With this activity, there are no rules! Allow the kids to lead the way and see where it takes you! Parents can get involved too and make their own, or you could even make a big family scrapbook.
Royal Crown Derby Design a Mug Competition
Practise your handwriting online.
Log on with the following details and select your class.
Learn the basics of computer science
Price: Free Age range: All
Starting on 25 March, Code.org is launching its Code Break program – a free, live weekly webcast where members of the Code.org team teach coding and computer science to children and adults. The team will also be setting weekly challenges for beginners, experienced coders and even students without computers. You can sign up to receive each week’s Code Break via email at https://code.org/break.
7 cool KS1 Science Investigations to do at home
Learn about germs
This fun, sparkly activity will help your children visualise how germs spread and the importance of hand-washing.
Make a self-inflating balloon
We are now going to see a balloon inflate itself without anyone having to blow it up! Yes, it's time for a little scientific investigation into chemical reactions. Here we'll use a base (baking powder) and an acid (vinegar). What happens when a base mixes with an acid? It produces CO2, the same gas we breathe out. In this experiment, the gas produced by the reaction can't escape and fills the balloon.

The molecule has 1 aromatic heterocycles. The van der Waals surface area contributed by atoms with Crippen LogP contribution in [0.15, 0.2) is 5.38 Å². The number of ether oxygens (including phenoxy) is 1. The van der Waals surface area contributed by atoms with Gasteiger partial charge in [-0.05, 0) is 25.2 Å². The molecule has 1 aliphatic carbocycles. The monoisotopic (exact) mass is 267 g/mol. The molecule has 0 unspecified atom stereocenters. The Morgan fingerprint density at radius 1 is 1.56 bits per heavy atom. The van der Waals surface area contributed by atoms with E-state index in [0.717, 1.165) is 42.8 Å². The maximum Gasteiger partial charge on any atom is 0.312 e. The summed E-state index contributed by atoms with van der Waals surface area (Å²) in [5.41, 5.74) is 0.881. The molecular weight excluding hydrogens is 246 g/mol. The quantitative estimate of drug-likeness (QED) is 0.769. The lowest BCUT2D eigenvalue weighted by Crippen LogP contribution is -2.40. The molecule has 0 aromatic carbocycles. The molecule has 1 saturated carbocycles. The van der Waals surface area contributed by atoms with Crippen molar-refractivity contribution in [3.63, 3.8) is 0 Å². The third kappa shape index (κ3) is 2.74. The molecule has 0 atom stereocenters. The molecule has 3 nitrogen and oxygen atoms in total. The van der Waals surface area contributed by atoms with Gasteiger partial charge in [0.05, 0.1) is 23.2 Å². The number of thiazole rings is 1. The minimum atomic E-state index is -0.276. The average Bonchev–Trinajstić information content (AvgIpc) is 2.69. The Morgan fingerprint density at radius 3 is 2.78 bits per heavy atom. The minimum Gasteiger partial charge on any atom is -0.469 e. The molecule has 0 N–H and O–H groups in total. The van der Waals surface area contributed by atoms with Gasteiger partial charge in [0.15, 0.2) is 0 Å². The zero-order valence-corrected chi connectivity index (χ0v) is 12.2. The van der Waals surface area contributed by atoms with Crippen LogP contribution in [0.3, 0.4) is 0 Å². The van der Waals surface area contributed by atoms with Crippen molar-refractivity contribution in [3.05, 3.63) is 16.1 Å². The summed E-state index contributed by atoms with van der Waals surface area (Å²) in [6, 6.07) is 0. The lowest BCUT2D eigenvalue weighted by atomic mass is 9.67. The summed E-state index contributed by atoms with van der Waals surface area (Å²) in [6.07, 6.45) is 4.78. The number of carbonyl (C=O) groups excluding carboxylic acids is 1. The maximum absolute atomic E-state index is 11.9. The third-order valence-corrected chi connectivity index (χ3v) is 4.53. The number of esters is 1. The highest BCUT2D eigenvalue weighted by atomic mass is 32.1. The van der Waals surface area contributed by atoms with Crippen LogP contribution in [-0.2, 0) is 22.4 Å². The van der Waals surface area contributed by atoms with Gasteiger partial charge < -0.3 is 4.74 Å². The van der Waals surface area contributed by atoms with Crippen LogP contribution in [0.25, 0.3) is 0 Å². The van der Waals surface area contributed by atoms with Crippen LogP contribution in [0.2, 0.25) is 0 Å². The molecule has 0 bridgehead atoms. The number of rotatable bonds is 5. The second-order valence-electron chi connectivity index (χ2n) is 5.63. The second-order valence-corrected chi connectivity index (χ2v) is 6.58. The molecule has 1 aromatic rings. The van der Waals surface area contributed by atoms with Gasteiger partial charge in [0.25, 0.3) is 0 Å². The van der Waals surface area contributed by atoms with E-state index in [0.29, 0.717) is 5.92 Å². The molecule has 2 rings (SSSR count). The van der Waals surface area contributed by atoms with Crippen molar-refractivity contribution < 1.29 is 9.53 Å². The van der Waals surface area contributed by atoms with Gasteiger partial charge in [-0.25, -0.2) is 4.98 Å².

Learn how to make a lava lamp
Science goes groovy! You can use just a few household items to imitate your old lava lamp from back in the Noughties. This fun activity teaches children about density and provides another opportunity to see C02 in action.
Make your own water filter
This science investigation from the year 2 science curriculum teaches us how to separate a solid from a liquid, and what materials are better at filtering than others.
See how different chocolate melts
The experiment they've all been waiting for - chocolate tasting! In this investigation, children test different types of chocolate against each other to see how fast they each melt. You can use a variety of different types of chocolate, ones with wrappers and others without, dark, milk and white chocolates, with fillings and without, and a range of sizes and textures.
Easy DIY Slime
Our favourite kind of slime - all natural, non-toxic and easy to clean up. When it dries to a powder you can simply hoover it up. This science investigation shows children that there are some substances that can act like both a liquid and a solid.
Dye some flowers
This is one of our favourite investigations, and it's a fun way to teach primary children about transpiration.